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Cribl Search Dashboards and Inputs

Building Dashboard and Dashboard Inputs in Cribl Search

November 9, 2023

This blog demonstrates how to create “inputs” to Cribl Search dashboards. An Input is a control widget that we can add to our Dashboards to control how they execute. They allow the user to supply a range of inputs to customize one or many of the Searches in each of the panels on a given dashboard. Currently, there are four types of inputs: a time picker, a dropdown, a string, and a number. This blog shows how to create all four types of Inputs on a dashboard using built-in sample data.

Create a Dashboard

To begin, we create a new search. Let’s look, for example, at the VPC Flow Logs in the built-in “cribl_search_sample”. We can start with this search to count flows by their action, which can have two possible values: Accept or Reject.

dataset="cribl_search_sample" and dataSource=*vpc*
| timestats theCount=count() by action

This will give us a chart of VPC Flow logs broken out by action for the past hour (the default time range).

Now if we choose Actions -> Add to Dashboard, we can add this search to a new Dashboard. In the Panel Title text box, type: “VPC Flows”, select “Create New” and then in the “Dashboard Title” text box, type “Input Examples Dashboard”, then select “Add & Go to Dashboard”.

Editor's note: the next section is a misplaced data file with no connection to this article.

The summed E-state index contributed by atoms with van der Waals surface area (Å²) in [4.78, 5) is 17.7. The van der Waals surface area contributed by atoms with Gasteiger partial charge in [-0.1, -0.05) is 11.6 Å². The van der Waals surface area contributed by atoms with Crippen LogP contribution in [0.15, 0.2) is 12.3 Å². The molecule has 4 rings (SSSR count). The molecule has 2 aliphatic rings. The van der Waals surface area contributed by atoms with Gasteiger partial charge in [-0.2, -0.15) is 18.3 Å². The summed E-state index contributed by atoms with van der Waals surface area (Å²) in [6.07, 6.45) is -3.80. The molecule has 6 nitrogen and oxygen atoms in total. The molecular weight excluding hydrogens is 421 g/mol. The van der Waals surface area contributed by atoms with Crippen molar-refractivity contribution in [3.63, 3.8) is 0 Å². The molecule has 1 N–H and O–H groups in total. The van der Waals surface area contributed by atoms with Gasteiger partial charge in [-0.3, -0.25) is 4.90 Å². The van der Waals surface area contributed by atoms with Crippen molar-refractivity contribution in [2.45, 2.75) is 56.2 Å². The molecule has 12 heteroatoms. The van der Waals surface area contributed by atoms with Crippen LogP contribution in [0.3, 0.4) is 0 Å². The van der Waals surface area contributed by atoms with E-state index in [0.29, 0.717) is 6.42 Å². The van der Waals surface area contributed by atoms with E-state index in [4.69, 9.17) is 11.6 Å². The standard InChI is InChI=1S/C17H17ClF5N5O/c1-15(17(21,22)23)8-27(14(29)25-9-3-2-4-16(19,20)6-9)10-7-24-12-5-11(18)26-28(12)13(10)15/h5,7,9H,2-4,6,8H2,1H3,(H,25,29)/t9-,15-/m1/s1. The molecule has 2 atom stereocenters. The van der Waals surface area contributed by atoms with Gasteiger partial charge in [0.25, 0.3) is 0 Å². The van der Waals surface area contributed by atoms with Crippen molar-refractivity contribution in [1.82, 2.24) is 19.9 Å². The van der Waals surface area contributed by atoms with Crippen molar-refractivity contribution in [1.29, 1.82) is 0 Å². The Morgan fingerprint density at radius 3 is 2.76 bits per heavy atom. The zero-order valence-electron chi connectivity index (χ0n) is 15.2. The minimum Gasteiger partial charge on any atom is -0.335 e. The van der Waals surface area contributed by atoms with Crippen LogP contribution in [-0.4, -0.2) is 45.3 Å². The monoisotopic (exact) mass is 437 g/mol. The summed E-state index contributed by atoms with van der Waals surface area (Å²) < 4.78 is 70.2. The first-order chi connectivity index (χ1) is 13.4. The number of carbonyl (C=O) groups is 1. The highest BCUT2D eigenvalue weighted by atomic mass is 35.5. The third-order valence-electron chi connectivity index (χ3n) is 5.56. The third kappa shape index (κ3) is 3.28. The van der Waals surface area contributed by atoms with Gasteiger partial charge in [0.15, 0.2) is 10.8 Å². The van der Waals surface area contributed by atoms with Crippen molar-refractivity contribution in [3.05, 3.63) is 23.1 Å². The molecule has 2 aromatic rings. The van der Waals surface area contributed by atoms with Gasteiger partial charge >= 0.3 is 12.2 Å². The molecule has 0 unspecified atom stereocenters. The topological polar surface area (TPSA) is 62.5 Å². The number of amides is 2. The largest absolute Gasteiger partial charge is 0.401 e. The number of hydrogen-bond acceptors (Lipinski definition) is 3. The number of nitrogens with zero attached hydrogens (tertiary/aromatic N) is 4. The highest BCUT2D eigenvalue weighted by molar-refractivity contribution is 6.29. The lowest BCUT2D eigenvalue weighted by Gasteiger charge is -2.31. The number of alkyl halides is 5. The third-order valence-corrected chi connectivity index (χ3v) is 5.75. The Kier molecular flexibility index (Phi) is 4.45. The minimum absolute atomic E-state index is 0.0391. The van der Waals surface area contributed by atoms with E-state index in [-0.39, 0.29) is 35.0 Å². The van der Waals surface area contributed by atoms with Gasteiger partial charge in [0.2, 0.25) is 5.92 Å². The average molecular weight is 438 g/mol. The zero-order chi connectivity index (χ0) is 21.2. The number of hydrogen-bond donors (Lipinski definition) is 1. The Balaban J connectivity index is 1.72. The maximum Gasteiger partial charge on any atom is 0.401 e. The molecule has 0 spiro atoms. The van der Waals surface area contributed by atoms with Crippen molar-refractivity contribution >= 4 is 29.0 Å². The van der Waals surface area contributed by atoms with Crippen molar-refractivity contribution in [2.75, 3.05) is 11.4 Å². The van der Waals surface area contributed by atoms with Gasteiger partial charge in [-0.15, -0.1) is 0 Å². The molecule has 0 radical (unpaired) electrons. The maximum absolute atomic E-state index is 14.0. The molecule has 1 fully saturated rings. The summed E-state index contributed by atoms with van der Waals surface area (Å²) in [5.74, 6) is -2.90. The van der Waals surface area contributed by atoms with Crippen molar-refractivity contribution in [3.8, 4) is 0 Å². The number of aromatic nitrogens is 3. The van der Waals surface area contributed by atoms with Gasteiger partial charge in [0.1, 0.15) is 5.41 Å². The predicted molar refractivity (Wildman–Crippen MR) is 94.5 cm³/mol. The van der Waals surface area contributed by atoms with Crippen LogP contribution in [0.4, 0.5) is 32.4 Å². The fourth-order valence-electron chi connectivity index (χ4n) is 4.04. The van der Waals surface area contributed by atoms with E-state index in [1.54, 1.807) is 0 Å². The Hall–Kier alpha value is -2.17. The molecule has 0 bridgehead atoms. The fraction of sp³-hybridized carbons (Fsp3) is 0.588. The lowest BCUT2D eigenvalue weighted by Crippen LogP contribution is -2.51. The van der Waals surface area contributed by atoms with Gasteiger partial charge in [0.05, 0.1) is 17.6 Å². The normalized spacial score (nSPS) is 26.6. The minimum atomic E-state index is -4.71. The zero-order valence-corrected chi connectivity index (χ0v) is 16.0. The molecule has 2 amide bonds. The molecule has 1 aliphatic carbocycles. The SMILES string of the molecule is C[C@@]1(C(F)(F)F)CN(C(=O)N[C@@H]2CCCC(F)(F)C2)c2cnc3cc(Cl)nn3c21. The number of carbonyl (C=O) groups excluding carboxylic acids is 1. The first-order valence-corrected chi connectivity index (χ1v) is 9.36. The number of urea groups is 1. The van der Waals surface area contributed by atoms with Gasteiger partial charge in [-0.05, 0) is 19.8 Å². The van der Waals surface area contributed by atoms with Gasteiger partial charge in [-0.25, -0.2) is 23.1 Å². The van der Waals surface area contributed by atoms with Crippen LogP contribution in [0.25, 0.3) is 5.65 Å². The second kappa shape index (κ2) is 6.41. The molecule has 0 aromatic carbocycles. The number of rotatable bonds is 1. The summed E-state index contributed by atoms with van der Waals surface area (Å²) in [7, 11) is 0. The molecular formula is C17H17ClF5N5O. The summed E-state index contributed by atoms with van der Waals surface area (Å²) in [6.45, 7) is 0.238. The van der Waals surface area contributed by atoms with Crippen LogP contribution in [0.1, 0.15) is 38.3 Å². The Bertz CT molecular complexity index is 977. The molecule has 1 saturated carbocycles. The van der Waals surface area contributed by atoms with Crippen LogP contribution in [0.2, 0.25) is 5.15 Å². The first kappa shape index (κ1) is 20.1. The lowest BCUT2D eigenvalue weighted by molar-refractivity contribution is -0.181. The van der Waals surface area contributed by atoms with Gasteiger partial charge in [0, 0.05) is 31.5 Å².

We should now see this dashboard:

Create Inputs

Next, we want to edit this dashboard and create some inputs to control the panel. First, let’s go into edit mode by clicking on the three dots menu on the upper right corner of the entire dashboard (not the one inside the search panel), Inside that menu, choose “Edit” and it will take you into the Dashboard Edit mode.

Now we can add Inputs to our dashboard.

Time Picker

The simplest input to add to your dashboard is a time picker. A time picker can be used to select a time range for one or many panels on a dashboard, including other inputs.

From the “Add” dropdown in the upper right, choose “Input”. You should see the Input Edit panel open on the right side of your dashboard. In the Title field, type “Time Range” , and in the Input ID field, type “time_range_1”. The Input ID must be unique for the entire dashboard, and conform to the normal rules of field naming in Search.

In the Type dropdown, choose “Time Range” and leave the Default Value set at 1 hour. Your time picker should appear in the upper left corner of your dashboard. Close the Input Edit panel by clicking on the X in the upper right corner; this should return you to the main Dashboard Edit panel.

Next, we have to link one or more searches to the time picker we just created. Since we have only one panel on our dashboard currently, let’s click on the Edit icon (a little pencil) in the upper right corner of the VPC Flows dashboard panel. This will bring us to the Dashboard Panel Edit panel on the right-hand side of your dashboard.